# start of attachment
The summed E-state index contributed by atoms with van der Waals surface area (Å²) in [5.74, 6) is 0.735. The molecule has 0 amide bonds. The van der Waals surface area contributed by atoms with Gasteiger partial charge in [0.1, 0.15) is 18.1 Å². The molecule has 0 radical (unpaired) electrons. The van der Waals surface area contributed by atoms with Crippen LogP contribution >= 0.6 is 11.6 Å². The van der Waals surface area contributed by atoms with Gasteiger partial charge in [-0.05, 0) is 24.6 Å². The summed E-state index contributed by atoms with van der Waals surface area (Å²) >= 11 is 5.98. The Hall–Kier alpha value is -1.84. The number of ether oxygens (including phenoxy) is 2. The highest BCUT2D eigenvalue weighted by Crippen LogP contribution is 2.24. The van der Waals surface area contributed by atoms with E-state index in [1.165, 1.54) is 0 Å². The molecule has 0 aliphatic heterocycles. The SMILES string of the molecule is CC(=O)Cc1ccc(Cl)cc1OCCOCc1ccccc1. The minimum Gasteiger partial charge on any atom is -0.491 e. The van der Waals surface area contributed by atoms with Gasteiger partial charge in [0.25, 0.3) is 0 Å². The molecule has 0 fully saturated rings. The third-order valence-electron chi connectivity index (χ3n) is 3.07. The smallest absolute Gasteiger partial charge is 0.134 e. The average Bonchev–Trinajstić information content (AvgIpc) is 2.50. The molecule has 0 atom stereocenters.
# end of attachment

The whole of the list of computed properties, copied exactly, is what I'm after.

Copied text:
The summed E-state index contributed by atoms with van der Waals surface area (Å²) in [5.74, 6) is 0.735. The molecule has 0 amide bonds. The van der Waals surface area contributed by atoms with Gasteiger partial charge in [0.1, 0.15) is 18.1 Å². The molecule has 0 radical (unpaired) electrons. The van der Waals surface area contributed by atoms with Crippen LogP contribution >= 0.6 is 11.6 Å². The van der Waals surface area contributed by atoms with Gasteiger partial charge in [-0.05, 0) is 24.6 Å². The summed E-state index contributed by atoms with van der Waals surface area (Å²) >= 11 is 5.98. The Hall–Kier alpha value is -1.84. The number of ether oxygens (including phenoxy) is 2. The highest BCUT2D eigenvalue weighted by Crippen LogP contribution is 2.24. The van der Waals surface area contributed by atoms with E-state index in [1.165, 1.54) is 0 Å². The molecule has 0 aliphatic heterocycles. The SMILES string of the molecule is CC(=O)Cc1ccc(Cl)cc1OCCOCc1ccccc1. The minimum Gasteiger partial charge on any atom is -0.491 e. The van der Waals surface area contributed by atoms with Gasteiger partial charge in [0.25, 0.3) is 0 Å². The molecule has 0 fully saturated rings. The third-order valence-electron chi connectivity index (χ3n) is 3.07. The smallest absolute Gasteiger partial charge is 0.134 e. The average Bonchev–Trinajstić information content (AvgIpc) is 2.50. The molecule has 0 atom stereocenters.